It may come as little surprise that Oxford Dictionaries’ named their 2016 Word of the Year ‘post-truth’. This adjective surmising the increasing influence of ‘appeals to emotion and personal belief’ in swaying opinion rather than objective facts. It’s the creed that you don’t let the facts get in the way of a good story.
The word has been around since the early ’90s but saw a massive spike in usage when it became the go-to term to describe two of the major events of 2016, Brexit and Donald Trump’s successful campaign for the US presidency. According to one fact-checking service, up to 78% per cent of Trump’s claims were anything from “pants on fire” lies to “mostly false”. In this context we get the term post-truth politics.
This post-truth world might seem heaven-sent for brands, freeing communications agencies to craft narratives that play to perception and emotional engagement. One UK agency went as far as to suggest that, in building campaigns for clients, “telling the odd lie along the way doesn’t really hurt, especially if it fits the mindset and beliefs of your customers.”
This might seem appealing but in fact brands need to be more authentic than ever, and here’s why.
Firstly, commercial brands are actually held to higher legal standards than our politicians are. But that’s not the main reason.
Social media, content marketing, experiential activations, digital marketing, earned media, native advertising, influencers and ambassadors, data and insights – there are more avenues and platforms than ever to speak to audiences and consumers. Communications is an ever-shifting landscape, where new tools and techniques proliferate at what can be a bewildering pace for those who need to also concentrate on maintaining and growing their core business. Yes, this is why you should consider engaging an agency – but that’s not my main argument here.
Brands need authenticity more than ever and they need to communicate it in a way that cuts through all the noise the proliferation of communications channels leads to.
After Trump’s surprise win much was made of the role social media – Facebook came in for particular scrutiny – played in confirming audience biases. Algorithms work out what we like to see, and what our online friends like to see, and serve up more of the same. These so-called filter bubbles become thought ghettos in which we never encounter ideas that challenge our own views of the world.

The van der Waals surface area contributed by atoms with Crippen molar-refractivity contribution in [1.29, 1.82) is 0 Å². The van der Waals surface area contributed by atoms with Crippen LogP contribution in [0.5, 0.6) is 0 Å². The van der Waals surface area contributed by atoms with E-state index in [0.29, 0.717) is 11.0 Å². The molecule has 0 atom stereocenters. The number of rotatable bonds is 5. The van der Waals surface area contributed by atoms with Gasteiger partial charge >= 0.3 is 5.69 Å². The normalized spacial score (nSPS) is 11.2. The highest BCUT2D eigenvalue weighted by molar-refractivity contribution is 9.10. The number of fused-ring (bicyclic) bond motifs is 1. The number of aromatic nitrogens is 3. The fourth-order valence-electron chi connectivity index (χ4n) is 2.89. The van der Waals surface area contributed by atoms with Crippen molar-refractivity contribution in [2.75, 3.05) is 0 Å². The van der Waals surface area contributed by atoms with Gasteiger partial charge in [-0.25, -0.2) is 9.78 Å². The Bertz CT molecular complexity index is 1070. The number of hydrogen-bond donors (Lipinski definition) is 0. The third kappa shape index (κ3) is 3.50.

But authenticity for brands doesn’t work the same way at all. Audiences are more tuned into brands than ever – they can discuss the subtle distinctions about how different competitors make them feel. Brands are discussed and engaged with across the full range of online platforms millions of times each day. All of which makes it a great time to be a strong brand.
But there’s no such thing as post-truth authenticity and there are no shortcuts here. Social media and the power of digital makes everyone a potential influencer, or critic. A customer emotionally engaged by a brand’s delivery will share that, and online is a megaphone, amplifying positive sentiment. But brands that fail to live up to the image they have created for themselves will be punished – that’s why authenticity matters.
Finding authenticity begins with a conversation about purpose, values and what makes a brand – your brand – distinct. It might seem almost old-fashioned in our brave new, post-truth world but there is an opportunity here – brands that bring it back to integrity are more likely to stand out.